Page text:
Ashkenazi: We must fix the flaws

New IDF chief holds first meeting with General Staff; Halutz urges cooperation.

By JPOST.COM STAFF
February 14, 2007 11:10
4 minute read.
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Vowing to learn and implement the lessons of last summer's Lebanon war, Lt.-Gen. Gabi Ashkenazi received his ranks and took office on Wednesday, becoming the IDF's 19th chief of General Staff. Following a day full of ceremonies - at the Prime Minister's Office, Beit Hanassi and the Kirya military headquarters - Ashkenazi convened his first meeting of the General Staff and laid out his vision for rebuilding the IDF and preparing for future challenges, including the possibility of war against Hizbullah, Syria, the Palestinians and Iran.

  • Analysis: No grace period for Ashkenazi
  • Analysis: Striking the right balance
  • Gabi Ashkenazi: Curriculum Vitae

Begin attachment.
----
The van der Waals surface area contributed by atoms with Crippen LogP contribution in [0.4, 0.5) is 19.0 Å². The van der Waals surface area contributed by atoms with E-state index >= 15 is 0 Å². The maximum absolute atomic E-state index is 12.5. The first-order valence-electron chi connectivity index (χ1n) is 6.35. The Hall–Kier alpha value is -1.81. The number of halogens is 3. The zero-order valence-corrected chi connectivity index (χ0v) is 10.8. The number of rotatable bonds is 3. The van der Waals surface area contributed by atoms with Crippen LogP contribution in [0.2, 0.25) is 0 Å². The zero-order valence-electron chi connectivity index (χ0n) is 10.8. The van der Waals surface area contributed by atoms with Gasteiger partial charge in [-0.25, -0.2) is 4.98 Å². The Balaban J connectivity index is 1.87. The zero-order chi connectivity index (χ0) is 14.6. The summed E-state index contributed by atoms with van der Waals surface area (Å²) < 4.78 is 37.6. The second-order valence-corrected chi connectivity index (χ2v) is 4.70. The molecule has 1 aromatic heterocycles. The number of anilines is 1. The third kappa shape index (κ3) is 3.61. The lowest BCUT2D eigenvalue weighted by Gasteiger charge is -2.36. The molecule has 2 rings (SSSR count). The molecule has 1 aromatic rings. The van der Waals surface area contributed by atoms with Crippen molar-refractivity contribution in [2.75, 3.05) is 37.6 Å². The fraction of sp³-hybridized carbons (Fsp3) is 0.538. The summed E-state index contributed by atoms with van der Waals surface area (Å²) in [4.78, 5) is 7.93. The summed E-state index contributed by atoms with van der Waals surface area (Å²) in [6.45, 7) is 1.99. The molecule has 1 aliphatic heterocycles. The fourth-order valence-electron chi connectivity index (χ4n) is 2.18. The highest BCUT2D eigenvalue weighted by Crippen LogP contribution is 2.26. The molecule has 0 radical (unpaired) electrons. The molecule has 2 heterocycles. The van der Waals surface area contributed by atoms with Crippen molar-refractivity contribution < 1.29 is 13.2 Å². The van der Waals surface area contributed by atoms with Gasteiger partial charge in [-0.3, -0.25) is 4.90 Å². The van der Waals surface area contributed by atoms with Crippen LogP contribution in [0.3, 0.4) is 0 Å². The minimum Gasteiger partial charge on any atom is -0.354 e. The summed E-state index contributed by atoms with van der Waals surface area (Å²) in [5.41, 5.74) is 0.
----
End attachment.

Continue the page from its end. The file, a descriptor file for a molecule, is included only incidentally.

• Ashkenazi's letter to IDF troops At his swearing-in ceremony at the Prime Minister's Office in Jerusalem, Ashkenazi said that "the central challenge that stands before us is the improvement of the IDF's operational readiness." He also promised to implement the lessons learned from the Lebanon war, saying: "We will do all we can, and we will not be silent until the missing [IDF soldiers] are returned home." "We must fix the flaws," Ashkenazi declared. "But there are no magic solutions." Halutz, who spoke just before Ashkenazi, said it was most important for the civilian and military fronts to work together. Looking back on his time as IDF chief, Halutz said that his biggest regret had been that the kidnapped soldiers - Gilad Schalit, Ehud Goldwasser and Eldad Regev - had not been brought home, and said that this should now be the priority of the IDF. Halutz emphasized that he had no hard feelings against anyone in the defense establishment, adding, "I didn't expect more than I received...I stood straight and proud of my actions and my orders." The outgoing army chief also stressed the need for tolerance of mistakes within the defense leadership. "The 'guillotine' culture is a destructive culture," Halutz said. "We need to be patient and tolerant of mistakes as long as they're reasonable - and [as long as] the one who makes them works to find the error." "The IDF has finished its inquiries, and I wonder, what about the national inquiry, which will scrutinize us all, down to the last man - an investigation that will examine the discussion, the leaks, the superficiality, the short memory?" he said. Prime Minister Ehud Olmert also spoke at the ceremony, saying that the war that was forced on the State of Israel last summer had been replete with Israeli achievements. He expressed his confidence in the choice of Ashkenazi to lead the IDF, calling him "a Golani man with credentials that need no validation." Ashkenazi, who most recently served as director-general of the Defense Ministry, brings with him a wealth of experience with ground troops, a quality lacking in his predecessor. Halutz, a former IAF chief, resigned last month following criticism of his conduct of the war, including charges that he relied too heavily on air power. In the first formal ceremony in the president's residence since President Moshe Katsav's suspension, Acting President Dalia Itzik praised the outgoing and incoming chiefs of General Staff. "The ceremony today is being held under special circumstances," Itzik said. "We are only a few months from the end of the war, which left us bereaved and with many injuries and scars. The ceremony today is being held after the chief of staff's resignation, which was a difficult event in itself. Indeed, these are not easy times. However, the shocks of these times must not cause us to become submissive and helpless. "A society's measure is taken during times of hardship. The entire State of Israel is being examined these days," she added. Defense Minister Amir Peretz said "the new chief of General Staff has a lot of work ahead of him: the implementation of the war's lessons, preparations, training and continuing the uncompromised fight against terror. I am sure Gabi will lead the IDF well into its renewal." Peretz then turned to Halutz, calling him "Dan," and told him he had been one of the most decisive commanders the IDF had ever known. "I am sure that you'll find ways to keep contributing to Israel even after 40 years of devoted military service," Peretz said. Halutz, who attended the ceremony together with his wife Irit, wished his successor good luck. "I want to wish Gabi, a friend, all the luck in the world. The success of the army chief depends on the assistance he gets, because a man cannot do it all by himself," said Halutz. "I'll be glad to keep serving this country as much as I can but only after a time-out and a recovery period from all that happened." He added that the next thing he would do was pick up his grandson from kindergarten. Ashkenazi, accompanied by his wife Ronit, closed the ceremony by saying he was aware of the heavy responsibility and expectations that now faced him. "I will do all I can to continue to strengthen and develop the IDF's capacity and power, along with my fellow General Staff members," he pledged. He focused his concluding remarks on "the bereaved families," and promised to help bring home Israel's abducted and missing soldiers. "Even at this very moment I see before my eyes a long line of fallen friends, commanders who fell along the way," Ashkenazi said. "We should also remember the bereaved families today and continue to act to bring back all kidnapped and missing soldiers."

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